Obelisks are tapering monolithic pillars that were initially placed in pairs at the entryway of ancient Egyptian temples. The Egyptian obelisk was cut from a single piece of stone, most often red granite from Aswan's quarries. The original height of the obelisk was about 33 feet (10 m), but over time erosion due to wind and water has reduced their height. There are records of Pharaohs Khufu, Cheops, and Menkaura having them raised up into new positions.
Egyptian obelisks were used as a form of imperial propaganda, demonstrating Egypt's power and influence throughout Africa and the Middle East. They were brought inside temples for protection while priests performed rituals to ensure prosperity for the kingdom and health for the king.
When pharaohs wanted to show off their power, they would order more-powerful obelisks to be carved from higher up on the mountain; these larger versions could then be set up outside their capital cities as symbols of authority. Some historians believe that the obelisks were used as markers for royal hunting grounds. Others suggest that they were used as benchmarks for measuring distances or carrying out surveys. However, there is no direct evidence supporting these theories.
In addition to being used by rulers to demonstrate their power, Egyptian obelisks were also used as astronomical instruments.
All four sides of the obelisk's shaft are adorned with hieroglyphs, which often comprise religious dedications, generally to the sun deity, and ruler commemorations. The word "obelisk" comes from the Greek oberon, which means "all-powerful."
The first known example of an obelisk was raised by Pharaoh Rameses II (1295–1224 B.C.) for use in the temple complex at Luxor. It is about 16 feet (5 m) high and made of dark green granite. The inscription on the obelisk reads: "Rameses son of Raafikah, beloved of Amun, has given it as a gift to build a house for his father."
After Rameses' death, his son Merenptah (1223–1205 B.C.) continued to expand the temple complexes at Luxor and Karnak. Merenptah's obelisk is made of white quartzite and bears an inscription praising the king and declaring him to be a divine entity. This monument is estimated to be around 30 feet (10 m) tall.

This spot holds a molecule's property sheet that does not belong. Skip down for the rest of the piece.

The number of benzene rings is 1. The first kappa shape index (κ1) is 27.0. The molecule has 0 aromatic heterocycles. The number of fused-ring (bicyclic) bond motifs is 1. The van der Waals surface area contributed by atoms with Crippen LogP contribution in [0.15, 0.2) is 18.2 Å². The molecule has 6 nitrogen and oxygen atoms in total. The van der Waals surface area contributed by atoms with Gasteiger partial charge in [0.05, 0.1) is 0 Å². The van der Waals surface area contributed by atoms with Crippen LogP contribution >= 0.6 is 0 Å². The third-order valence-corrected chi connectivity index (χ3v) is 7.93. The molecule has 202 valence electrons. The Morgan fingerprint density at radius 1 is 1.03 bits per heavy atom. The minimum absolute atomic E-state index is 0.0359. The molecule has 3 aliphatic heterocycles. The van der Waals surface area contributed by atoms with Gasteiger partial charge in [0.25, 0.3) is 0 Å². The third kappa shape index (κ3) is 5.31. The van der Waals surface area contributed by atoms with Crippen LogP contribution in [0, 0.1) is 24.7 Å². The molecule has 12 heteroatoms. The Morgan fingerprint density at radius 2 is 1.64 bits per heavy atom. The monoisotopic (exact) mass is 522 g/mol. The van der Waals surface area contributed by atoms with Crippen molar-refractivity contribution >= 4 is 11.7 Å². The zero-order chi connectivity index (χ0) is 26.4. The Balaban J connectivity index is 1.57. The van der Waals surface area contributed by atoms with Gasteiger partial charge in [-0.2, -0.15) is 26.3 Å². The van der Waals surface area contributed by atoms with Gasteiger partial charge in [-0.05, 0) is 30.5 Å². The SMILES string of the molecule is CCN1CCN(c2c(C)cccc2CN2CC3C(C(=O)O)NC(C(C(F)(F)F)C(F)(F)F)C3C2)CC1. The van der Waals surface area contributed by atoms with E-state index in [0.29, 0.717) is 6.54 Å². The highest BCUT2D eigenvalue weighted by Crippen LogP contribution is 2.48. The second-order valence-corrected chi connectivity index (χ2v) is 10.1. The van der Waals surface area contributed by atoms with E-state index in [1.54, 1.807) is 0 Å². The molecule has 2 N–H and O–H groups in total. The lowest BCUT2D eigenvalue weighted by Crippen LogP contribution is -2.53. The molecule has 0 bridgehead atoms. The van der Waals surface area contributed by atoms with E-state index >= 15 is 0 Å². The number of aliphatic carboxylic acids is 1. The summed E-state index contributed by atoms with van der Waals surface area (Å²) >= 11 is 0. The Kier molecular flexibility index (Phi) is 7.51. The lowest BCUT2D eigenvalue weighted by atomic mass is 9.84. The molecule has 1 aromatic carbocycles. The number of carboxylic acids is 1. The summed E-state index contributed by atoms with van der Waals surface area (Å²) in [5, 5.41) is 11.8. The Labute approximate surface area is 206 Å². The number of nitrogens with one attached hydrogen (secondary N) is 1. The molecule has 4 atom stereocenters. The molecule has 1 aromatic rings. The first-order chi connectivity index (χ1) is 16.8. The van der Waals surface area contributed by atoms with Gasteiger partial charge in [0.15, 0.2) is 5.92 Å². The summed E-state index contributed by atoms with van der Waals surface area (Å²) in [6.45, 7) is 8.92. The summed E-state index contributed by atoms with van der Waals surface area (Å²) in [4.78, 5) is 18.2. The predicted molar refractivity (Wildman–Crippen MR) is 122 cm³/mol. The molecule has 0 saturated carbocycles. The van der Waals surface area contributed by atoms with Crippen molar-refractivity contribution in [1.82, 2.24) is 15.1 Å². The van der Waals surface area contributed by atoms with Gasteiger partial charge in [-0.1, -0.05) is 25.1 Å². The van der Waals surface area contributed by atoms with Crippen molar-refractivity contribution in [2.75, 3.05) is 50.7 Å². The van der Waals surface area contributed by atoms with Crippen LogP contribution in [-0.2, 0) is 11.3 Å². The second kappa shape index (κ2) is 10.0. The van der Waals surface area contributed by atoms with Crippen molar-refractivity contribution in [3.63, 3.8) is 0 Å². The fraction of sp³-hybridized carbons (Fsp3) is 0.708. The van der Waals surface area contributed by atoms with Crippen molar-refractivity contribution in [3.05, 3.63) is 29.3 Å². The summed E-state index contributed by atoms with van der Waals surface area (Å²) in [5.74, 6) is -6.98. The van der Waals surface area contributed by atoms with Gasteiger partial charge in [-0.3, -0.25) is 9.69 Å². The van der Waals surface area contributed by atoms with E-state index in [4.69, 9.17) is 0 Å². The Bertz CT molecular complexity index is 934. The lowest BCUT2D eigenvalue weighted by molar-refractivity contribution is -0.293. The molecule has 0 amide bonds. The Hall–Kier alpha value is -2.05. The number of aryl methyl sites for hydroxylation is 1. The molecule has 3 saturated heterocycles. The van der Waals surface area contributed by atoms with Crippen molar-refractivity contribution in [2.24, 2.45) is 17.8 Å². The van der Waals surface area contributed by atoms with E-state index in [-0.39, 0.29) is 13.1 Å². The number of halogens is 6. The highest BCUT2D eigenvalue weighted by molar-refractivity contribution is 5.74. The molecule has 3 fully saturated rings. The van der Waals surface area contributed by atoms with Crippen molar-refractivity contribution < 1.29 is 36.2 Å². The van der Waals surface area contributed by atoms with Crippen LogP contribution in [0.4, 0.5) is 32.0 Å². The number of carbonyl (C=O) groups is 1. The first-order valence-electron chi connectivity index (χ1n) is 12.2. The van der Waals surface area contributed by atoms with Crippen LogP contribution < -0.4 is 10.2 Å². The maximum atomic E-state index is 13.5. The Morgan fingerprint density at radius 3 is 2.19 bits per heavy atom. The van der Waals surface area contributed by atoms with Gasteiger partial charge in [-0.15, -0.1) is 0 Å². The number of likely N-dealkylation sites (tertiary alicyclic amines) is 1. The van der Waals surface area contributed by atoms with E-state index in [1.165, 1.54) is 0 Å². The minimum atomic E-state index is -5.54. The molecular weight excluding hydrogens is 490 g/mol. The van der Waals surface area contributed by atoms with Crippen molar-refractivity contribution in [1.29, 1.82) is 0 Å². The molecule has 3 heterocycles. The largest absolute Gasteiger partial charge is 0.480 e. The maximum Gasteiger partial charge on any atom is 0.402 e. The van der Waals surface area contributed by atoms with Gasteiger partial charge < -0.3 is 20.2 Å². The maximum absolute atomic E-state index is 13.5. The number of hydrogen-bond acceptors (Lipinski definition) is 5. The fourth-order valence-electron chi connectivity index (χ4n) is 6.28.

In 1571, Alessandro Antonyi commissioned an obelisk to be erected in his garden in Rome.
An obelisk is a stone rectangular pillar with a tapering top creating a pyramidion, set on a base, and constructed to honor the gods and memorialize an individual or event. The shape was invented by the ancient Egyptians sometime during the Early Dynastic Period (c. 3150-c. 2613 B.C.). They were used as monuments to honor the dead, as markers on roads leading into cities, and as weapons impaling targets during military exercises.
Why do we know so much about Egypt's history? In part because of all the interesting things that have happened in that country, including many important people having lives full of adventure! One example is the fact that most of what we know about the evolution of the Egyptian language comes from studying their hieroglyphs. These are pictures, written right over left, used instead of letters to talk about plants, animals, and objects around 5500 B.C.-3150 B.C. The hieroglyphics that have survived today were carved onto stone or wood, usually as part of the decoration on temples or other big buildings. Over time, these materials lost their paint but not always enough for scholars to understand everything they're reading. For this reason, some call hieroglyphics a "closed language" because even after thousands of years, it's difficult to learn how to read them. But despite this limitation, hieroglyphics has allowed scholars to piece together much information about daily life in Ancient Egypt.
The shape was invented by the ancient Egyptians during the Early Dynastic Period (c. 3150 B.C.) and became one of the main symbols of power and authority for various kings throughout history.
As part of their worship of the sun god Ra, early Egyptian rulers erected hundreds of obelisks as landmarks and in religious sanctuaries across the kingdom. Some were carved from single blocks of stone, while others were made up of several pieces that were then pieced together under great difficulty and at great cost. The most famous ancient obelisk is probably that of Pharaonic Egypt's ruler Thutmose III; built around 1450 B.C., it is now located in front of Cairo's Museum of Modern Art.
During the Middle Ages (approximately 500-1550 A.D.), obelisks were brought from Egypt to Europe by Italian merchants, where they were used as markers for land surveys and as decorations for royal courts. By the 16th century, however, most had been lost or destroyed. The only two surviving examples are located in Chicago and New York City.
In 1735, George II of England ordered the construction of the first British obelisk in London's Green Park.